Best dive for a first date: <a href="http://www.thrillist.com/venue/drink/san-francisco/bar/cafe-van-kleef" target="_blank">Cafe Van KleefUptown
Fact: dive bars are great for first dates. But not all dive bars make you look as cool as Van Kleef’s. This cocktail-serving museum of oddities is covered from floor to ceiling with unique and weird ephemera. Even if your small talk game is weak, you can always resort to talking about the decor for a few hours under the dim lighting. The well-loved Dutch owner, Peter Van Cleef, passed away in September of this year, so even if you’re just a loner looking for a pick-me-up, stop in and have his signature fresh-squeezed Greyhound in memoriam.
Dive with the most skulls per square inch: <a href="http://www.thrillist.com/venues/drink/san-francisco/bars/the-avenue" target="_blank">The AvenueTemescal
Come for the skull-encrusted fireplace, the pool table, and the surprisingly cozy metalhead lounge in back, stay for the diverse regulars, the friendly bartenders, and the shared love of drinking in a dark rocker joint. There’s a ton of seating, so bring your friends or latch on with a group and hope they accept you as one of their own. Bonus: there’s a $5 photo booth for when bad ideas start to seem like really good ones.
Best dive to makeout with a stranger: <a href="http://www.thrillist.com/venues/ruby-room" target="_blank">The Ruby RoomLake Merritt
The hallmark of any great dive is the inability to adequately see all of your surroundings. The Ruby Room delivers darkness in spades. The sexy, red glow will have you eyeing what are probably (maybe) cuties all around you, and smokers rejoice -- there’s an indoor smoking section complete with seating and a pool table. Slide in early to avoid the crowds, or show up late night to bust out those interesting dance moves before last call in hopes of sparking some romance. There are also theme nights, which everyone knows are just an excuse to dress as scantily as possible under the clever guise of cosplay.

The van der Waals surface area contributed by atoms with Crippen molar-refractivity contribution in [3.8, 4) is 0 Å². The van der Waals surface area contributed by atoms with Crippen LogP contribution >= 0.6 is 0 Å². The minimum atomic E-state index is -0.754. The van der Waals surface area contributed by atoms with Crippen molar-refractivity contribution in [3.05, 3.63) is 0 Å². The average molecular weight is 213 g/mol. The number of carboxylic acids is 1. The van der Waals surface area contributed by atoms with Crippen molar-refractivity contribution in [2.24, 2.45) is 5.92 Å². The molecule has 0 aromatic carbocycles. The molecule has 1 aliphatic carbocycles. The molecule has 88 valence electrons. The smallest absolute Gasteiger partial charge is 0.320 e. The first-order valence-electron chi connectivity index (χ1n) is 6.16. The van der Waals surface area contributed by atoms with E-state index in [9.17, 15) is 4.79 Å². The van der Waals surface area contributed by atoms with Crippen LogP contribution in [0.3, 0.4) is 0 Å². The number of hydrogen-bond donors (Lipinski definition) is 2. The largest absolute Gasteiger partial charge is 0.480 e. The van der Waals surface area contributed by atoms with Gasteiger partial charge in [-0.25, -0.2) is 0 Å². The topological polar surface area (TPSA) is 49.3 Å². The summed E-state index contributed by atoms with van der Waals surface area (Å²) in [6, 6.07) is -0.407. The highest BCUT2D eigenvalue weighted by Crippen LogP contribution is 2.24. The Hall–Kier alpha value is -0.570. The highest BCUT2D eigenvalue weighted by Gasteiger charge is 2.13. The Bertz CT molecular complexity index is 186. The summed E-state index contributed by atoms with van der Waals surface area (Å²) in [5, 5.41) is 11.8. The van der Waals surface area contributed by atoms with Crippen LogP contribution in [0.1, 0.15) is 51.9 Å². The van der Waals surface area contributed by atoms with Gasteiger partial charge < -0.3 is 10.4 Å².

Best plain old dive: <a href="http://www.thrillist.com/venues/drink/san-francisco/bars/ye-olde-hut" target="_blank">Ye Olde HutRockridge
How can you not feel triumphant about life while nursing an on-the-rocks something or other by a stone fireplace? Trick question, you can’t. Play a game of pool. Play some Michael McDonald on the jukebox. Play “order some shots and beer, but probably not a craft cocktail so you don’t get mocked.” Oh and pingpong. Play that, too.
Best dive for sports-loving smokers: <a href="http://www.thrillist.com/venues/drink/san-francisco/bars/19th-street-station" target="_blank">19th Street StationUptown
One man had a vision: create a place where booze and tobacco could mingle indoors in the great state of California. The solution? Buy a bar and be its sole attendant. That is problem solving. Sip and smoke to your heart’s content while enjoying the sports memorabilia and general badassery of owner Roy. Hours are limited -- he is only one man -- but stop in weekdays, noon to 8pm. There’s no website or official Facebook page -- that’s not Roy’s way. But there is a phone: 510.893.1919.